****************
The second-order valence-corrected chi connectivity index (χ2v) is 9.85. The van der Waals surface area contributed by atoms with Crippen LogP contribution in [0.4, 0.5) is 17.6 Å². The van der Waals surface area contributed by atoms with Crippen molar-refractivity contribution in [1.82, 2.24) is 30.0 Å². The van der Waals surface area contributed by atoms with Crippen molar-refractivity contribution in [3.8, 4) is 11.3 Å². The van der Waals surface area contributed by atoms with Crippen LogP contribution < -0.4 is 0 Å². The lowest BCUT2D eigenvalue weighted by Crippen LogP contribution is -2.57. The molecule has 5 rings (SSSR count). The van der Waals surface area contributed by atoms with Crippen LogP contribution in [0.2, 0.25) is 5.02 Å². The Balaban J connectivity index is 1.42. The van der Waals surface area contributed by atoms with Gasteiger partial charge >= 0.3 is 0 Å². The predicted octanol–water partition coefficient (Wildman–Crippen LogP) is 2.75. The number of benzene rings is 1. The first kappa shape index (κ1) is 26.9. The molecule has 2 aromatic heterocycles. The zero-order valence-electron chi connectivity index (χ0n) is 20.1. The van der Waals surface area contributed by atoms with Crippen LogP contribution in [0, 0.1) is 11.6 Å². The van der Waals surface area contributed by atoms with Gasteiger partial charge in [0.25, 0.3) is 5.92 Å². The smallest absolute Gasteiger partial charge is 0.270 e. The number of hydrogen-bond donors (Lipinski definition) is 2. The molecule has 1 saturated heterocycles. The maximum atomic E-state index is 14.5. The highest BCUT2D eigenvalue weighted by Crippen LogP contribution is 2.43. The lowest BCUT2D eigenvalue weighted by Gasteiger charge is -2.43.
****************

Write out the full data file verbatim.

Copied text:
The second-order valence-corrected chi connectivity index (χ2v) is 9.85. The van der Waals surface area contributed by atoms with Crippen LogP contribution in [0.4, 0.5) is 17.6 Å². The van der Waals surface area contributed by atoms with Crippen molar-refractivity contribution in [1.82, 2.24) is 30.0 Å². The van der Waals surface area contributed by atoms with Crippen molar-refractivity contribution in [3.8, 4) is 11.3 Å². The van der Waals surface area contributed by atoms with Crippen LogP contribution < -0.4 is 0 Å². The lowest BCUT2D eigenvalue weighted by Crippen LogP contribution is -2.57. The molecule has 5 rings (SSSR count). The van der Waals surface area contributed by atoms with Crippen LogP contribution in [0.2, 0.25) is 5.02 Å². The Balaban J connectivity index is 1.42. The van der Waals surface area contributed by atoms with Gasteiger partial charge >= 0.3 is 0 Å². The predicted octanol–water partition coefficient (Wildman–Crippen LogP) is 2.75. The number of benzene rings is 1. The first kappa shape index (κ1) is 26.9. The molecule has 2 aromatic heterocycles. The zero-order valence-electron chi connectivity index (χ0n) is 20.1. The van der Waals surface area contributed by atoms with Crippen LogP contribution in [0, 0.1) is 11.6 Å². The van der Waals surface area contributed by atoms with Gasteiger partial charge in [0.25, 0.3) is 5.92 Å². The smallest absolute Gasteiger partial charge is 0.270 e. The number of hydrogen-bond donors (Lipinski definition) is 2. The molecule has 1 saturated heterocycles. The maximum atomic E-state index is 14.5. The highest BCUT2D eigenvalue weighted by Crippen LogP contribution is 2.43. The lowest BCUT2D eigenvalue weighted by Gasteiger charge is -2.43.